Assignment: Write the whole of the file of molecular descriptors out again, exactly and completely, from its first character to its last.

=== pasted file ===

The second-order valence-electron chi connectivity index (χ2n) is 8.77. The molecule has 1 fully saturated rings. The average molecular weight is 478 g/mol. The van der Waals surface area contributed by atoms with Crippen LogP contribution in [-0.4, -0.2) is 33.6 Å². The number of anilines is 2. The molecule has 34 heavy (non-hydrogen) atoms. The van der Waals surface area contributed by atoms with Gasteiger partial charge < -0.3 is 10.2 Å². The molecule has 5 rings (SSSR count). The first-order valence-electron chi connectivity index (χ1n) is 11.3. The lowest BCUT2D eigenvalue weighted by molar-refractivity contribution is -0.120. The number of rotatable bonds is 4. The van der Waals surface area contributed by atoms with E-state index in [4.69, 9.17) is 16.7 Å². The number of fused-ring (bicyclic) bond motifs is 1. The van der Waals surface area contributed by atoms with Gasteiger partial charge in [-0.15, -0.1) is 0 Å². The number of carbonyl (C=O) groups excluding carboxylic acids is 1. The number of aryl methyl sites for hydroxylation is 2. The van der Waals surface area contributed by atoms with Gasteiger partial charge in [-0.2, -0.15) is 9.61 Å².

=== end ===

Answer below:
The second-order valence-electron chi connectivity index (χ2n) is 8.77. The molecule has 1 fully saturated rings. The average molecular weight is 478 g/mol. The van der Waals surface area contributed by atoms with Crippen LogP contribution in [-0.4, -0.2) is 33.6 Å². The number of anilines is 2. The molecule has 34 heavy (non-hydrogen) atoms. The van der Waals surface area contributed by atoms with Gasteiger partial charge < -0.3 is 10.2 Å². The molecule has 5 rings (SSSR count). The first-order valence-electron chi connectivity index (χ1n) is 11.3. The lowest BCUT2D eigenvalue weighted by molar-refractivity contribution is -0.120. The number of rotatable bonds is 4. The van der Waals surface area contributed by atoms with E-state index in [4.69, 9.17) is 16.7 Å². The number of fused-ring (bicyclic) bond motifs is 1. The van der Waals surface area contributed by atoms with Gasteiger partial charge in [-0.15, -0.1) is 0 Å². The number of carbonyl (C=O) groups excluding carboxylic acids is 1. The number of aryl methyl sites for hydroxylation is 2. The van der Waals surface area contributed by atoms with Gasteiger partial charge in [-0.2, -0.15) is 9.61 Å².